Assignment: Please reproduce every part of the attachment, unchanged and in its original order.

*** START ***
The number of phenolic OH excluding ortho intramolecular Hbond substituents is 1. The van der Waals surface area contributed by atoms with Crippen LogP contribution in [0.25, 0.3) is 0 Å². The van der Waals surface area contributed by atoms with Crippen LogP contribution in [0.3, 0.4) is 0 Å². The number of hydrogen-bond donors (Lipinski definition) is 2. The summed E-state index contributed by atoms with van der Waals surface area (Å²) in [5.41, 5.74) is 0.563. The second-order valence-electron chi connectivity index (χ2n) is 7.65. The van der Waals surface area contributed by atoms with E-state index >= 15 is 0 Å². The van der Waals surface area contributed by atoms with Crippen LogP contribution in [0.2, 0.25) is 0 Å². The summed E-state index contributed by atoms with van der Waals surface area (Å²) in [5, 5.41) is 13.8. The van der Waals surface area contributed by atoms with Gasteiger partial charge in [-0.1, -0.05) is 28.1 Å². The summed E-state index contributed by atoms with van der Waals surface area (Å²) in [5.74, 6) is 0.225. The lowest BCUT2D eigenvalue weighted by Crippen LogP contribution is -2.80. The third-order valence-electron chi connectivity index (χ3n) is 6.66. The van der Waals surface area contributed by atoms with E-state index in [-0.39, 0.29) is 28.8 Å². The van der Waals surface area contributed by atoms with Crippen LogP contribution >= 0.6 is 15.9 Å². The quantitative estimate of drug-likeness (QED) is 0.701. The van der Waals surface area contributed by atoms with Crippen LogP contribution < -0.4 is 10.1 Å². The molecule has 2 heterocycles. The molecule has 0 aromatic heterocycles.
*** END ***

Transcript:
The number of phenolic OH excluding ortho intramolecular Hbond substituents is 1. The van der Waals surface area contributed by atoms with Crippen LogP contribution in [0.25, 0.3) is 0 Å². The van der Waals surface area contributed by atoms with Crippen LogP contribution in [0.3, 0.4) is 0 Å². The number of hydrogen-bond donors (Lipinski definition) is 2. The summed E-state index contributed by atoms with van der Waals surface area (Å²) in [5.41, 5.74) is 0.563. The second-order valence-electron chi connectivity index (χ2n) is 7.65. The van der Waals surface area contributed by atoms with E-state index >= 15 is 0 Å². The van der Waals surface area contributed by atoms with Crippen LogP contribution in [0.2, 0.25) is 0 Å². The summed E-state index contributed by atoms with van der Waals surface area (Å²) in [5, 5.41) is 13.8. The van der Waals surface area contributed by atoms with Gasteiger partial charge in [-0.1, -0.05) is 28.1 Å². The summed E-state index contributed by atoms with van der Waals surface area (Å²) in [5.74, 6) is 0.225. The lowest BCUT2D eigenvalue weighted by Crippen LogP contribution is -2.80. The third-order valence-electron chi connectivity index (χ3n) is 6.66. The van der Waals surface area contributed by atoms with E-state index in [-0.39, 0.29) is 28.8 Å². The van der Waals surface area contributed by atoms with Crippen LogP contribution >= 0.6 is 15.9 Å². The quantitative estimate of drug-likeness (QED) is 0.701. The van der Waals surface area contributed by atoms with Crippen LogP contribution < -0.4 is 10.1 Å². The molecule has 2 heterocycles. The molecule has 0 aromatic heterocycles.